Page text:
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John Dessauer’s market review and update as of Wednesday February 20, 2019

            According to some recent government data the U.S. economy could be slowing down. For example, the Commerce Department says retail sales dropped slightly in December. However, some economists point out that Amazon reported a strong December and so did several other major retailers. They wonder if the government shutdown is distorting the economic data because so many government bean counters were not working. Of course, time will tell. But meanwhile I found the following article to be quite helpful.

“Are we looking at a U.S. recession or not?

Nearly every week, economic news tells us one short-term story about America, while the political news suggests something different, and darker, is coming soon. A jobs report might say things are great, at the same time a government shutdown threatens to disrupt growth — and the Trump administration faces off with Congress over the Mexican border wall and China over trade.

Naturally, this makes markets wobble — has since December. On Monday, Nobel Prize-winning economist Paul Krugman stirred things up a little further by saying there’s better than a 50/50 chance of a world recession this year or early next. What should you, ordinary investor, do about it?

Bet on America — or so says a report from Bank of America Merrill Lynch that caught my eye, equally for its headline (“Why We’re Bullish on America,”) and for the simplicity and quality of its argument.

Merrill’s North American chief economist Ethan Harris puts it plainly: Recessions happen for specific reasons and none of those reasons is on the horizon. Even if only 42% of Americans approve of the president and most of the rest think he’s a jerk and a chump whose bloviations add little but uncertainty.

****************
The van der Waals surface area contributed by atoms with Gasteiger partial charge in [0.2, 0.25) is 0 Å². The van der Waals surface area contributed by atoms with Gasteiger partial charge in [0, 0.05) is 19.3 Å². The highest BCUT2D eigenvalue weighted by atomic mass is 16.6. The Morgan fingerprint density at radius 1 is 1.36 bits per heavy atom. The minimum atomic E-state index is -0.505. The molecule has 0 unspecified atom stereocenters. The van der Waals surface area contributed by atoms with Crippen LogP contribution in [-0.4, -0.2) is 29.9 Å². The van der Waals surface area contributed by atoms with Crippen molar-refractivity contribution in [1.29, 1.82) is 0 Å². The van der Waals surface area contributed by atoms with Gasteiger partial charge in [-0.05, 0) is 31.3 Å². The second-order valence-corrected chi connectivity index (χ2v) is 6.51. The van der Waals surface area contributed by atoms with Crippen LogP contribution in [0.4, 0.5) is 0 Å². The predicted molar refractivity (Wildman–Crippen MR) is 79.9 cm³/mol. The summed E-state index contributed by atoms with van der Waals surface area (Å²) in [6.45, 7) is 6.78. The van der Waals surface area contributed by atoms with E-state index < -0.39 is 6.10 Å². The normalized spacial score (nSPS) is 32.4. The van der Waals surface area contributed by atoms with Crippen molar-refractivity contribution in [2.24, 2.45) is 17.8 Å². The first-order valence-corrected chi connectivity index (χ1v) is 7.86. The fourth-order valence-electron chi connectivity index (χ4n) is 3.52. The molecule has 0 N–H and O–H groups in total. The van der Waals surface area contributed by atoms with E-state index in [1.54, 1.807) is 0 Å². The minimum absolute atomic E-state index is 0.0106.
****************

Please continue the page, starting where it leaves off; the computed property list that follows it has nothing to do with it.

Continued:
“Business cycles don’t die of old age — they die of excesses,” Harris wrote. “The current cycle is likely to continue setting records, as none of [the usual] warning signs are flashing.”

Specifically, Harris says, recessions happen for one of three reasons. Ask yourself whether they’re happening in America now.

First, they happen when central banks are fighting inflation and overshoot the mark in tightening interest rates. This is how we got into the double-dip recessions in the late 1970s and early 1980s, for example.

But that’s not happening. We just saw the Federal Reserve back down from money-tightening, declining to raise interest rates and signaling that it may be done for a long time. On top of that, the central bank said it would be flexible about letting its bond portfolio shrink as the bonds it holds mature, which also would have the effect of slowly pulling money out of the economy. So flexible, in fact, that it might resume buying up bonds if needed.